ECON 3011 001/00261 T Th 11:40am - 12:55pm
Room TBA
Ashley Timmer 3 60/60

ECON BC3029 Empirical Development Economics. 3 points.

Prerequisites: (ECON BC3035 or ECON BC3033) and ECON UN3412 ECON BC3035 or ECON BC3033 and Econometrics, or permission of the instructor.

Examination of new challenges in the global economy from unequal income distribution and poor institutions to health epidemics and natural disasters. Accessing and analyzing real-time and historic data to understand the current global economy.  Applied econometric techniques.

HIST UN3030 Immigration and Citizenship in American History. 4 points.

This course explores the meaning of American citizenship in connection with the country’s immigration history. Topics include historic pathways to citizenship for migrants; barriers to citizenship including wealth, race, gender, beliefs and documentation; and critical issues such as colonialism, statelessness, dual nationality, and birthright citizenship. We will ask how have people become citizens and under what authority has that citizenship been granted? What are the historic barriers to citizenship and how have they shifted over time? What major questions remain unanswered by Congress and the Supreme Court regarding the rights of migrants to attain and retain American citizenship?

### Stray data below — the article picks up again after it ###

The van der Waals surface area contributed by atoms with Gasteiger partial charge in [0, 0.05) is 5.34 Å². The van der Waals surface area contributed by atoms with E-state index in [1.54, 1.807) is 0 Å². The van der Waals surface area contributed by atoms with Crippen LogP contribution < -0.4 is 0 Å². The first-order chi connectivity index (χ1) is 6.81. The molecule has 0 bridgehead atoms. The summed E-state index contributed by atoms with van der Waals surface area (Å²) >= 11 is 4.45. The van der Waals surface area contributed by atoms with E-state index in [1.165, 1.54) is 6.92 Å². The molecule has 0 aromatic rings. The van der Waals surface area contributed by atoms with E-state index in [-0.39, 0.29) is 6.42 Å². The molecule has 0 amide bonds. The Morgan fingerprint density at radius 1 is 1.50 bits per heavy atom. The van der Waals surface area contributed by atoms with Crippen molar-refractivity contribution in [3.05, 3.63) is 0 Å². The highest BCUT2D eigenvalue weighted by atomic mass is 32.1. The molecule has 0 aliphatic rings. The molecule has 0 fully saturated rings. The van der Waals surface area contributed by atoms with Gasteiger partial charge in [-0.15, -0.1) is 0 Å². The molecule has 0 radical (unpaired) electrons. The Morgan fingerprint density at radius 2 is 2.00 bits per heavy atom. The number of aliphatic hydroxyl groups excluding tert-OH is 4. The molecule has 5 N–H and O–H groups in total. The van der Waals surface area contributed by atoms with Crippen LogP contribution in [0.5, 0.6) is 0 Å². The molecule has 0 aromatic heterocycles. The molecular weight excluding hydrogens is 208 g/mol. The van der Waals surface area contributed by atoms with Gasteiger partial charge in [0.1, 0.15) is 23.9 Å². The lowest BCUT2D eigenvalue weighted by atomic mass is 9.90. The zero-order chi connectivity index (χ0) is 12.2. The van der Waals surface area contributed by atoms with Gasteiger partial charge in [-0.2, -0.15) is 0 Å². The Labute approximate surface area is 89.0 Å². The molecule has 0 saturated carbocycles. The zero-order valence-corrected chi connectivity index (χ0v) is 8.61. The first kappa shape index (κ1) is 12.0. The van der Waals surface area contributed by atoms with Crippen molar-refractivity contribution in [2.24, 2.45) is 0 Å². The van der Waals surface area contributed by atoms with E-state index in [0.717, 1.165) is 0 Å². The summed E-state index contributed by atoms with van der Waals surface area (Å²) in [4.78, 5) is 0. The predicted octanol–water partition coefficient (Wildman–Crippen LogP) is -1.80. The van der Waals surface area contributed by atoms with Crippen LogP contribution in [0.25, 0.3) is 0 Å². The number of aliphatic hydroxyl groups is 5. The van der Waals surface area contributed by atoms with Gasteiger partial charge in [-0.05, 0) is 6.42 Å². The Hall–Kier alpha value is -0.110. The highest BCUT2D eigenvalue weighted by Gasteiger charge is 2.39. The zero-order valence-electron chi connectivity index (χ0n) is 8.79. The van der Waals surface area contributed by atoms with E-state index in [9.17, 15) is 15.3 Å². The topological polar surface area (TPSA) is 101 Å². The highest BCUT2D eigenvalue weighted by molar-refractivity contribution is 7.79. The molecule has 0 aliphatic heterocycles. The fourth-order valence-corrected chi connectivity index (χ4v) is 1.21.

Spring 2020: HIST UN3030
Course Number Section/Call Number Times/Location Instructor Points Enrollment
HIST 3030 001/12106 M 12:10pm - 2:00pm
301m Fayerweather
Jessica Lee 4 15/15

ECON BC3039 Environmental and Natural Resource Economics. 3 points.

Prerequisites: ECON BC1003 or ECON W1105. Prerequisite for Economics majors: ECON BC3035.

Link between economic behavior and environmental quality: valuation of non-market benefits of pollution abatement; emissions standards; taxes; and transferable discharge permits. Specific problems of hazardous waste; the distribution of hazardous pollutants across different sub-groups of the U.S. population; the exploitation of commonly owned natural resources; and the links between the environment, income distribution, and economic development.

Spring 2020: ECON BC3039
Course Number Section/Call Number Times/Location Instructor Points Enrollment
ECON 3039 001/00169 T Th 2:40pm - 3:55pm
Ll103 Diana Center
Belinda Archibong 3 30/50

EESC BC3043 Water, Sanitation, and Health. 3 points.

This course focuses on understanding water, sanitation and health in the developing world and how these factors interact to afect people's lives.  Specifically, what are the options for providing cleaner water and improved sanitation in order to reduce the incidence of waterborne diseases in the developing world?

ECON BC3049 Economic Evaluation of Social Programs. 3 points.

Not offered during 2020-21 academic year.

Prerequisites: ECON BC3035 Intermediate Micro Theory and ECON BC2411 Statistics for Economics, or the equivalents

A study of the effectiveness of social programs and the different quantitative techniques economists use to evaluate policy interventions. Cost-benefit analysis, testing predictions of economic theories. Specific examples of successful and unsuccessful social programs in the U.S. and around the world.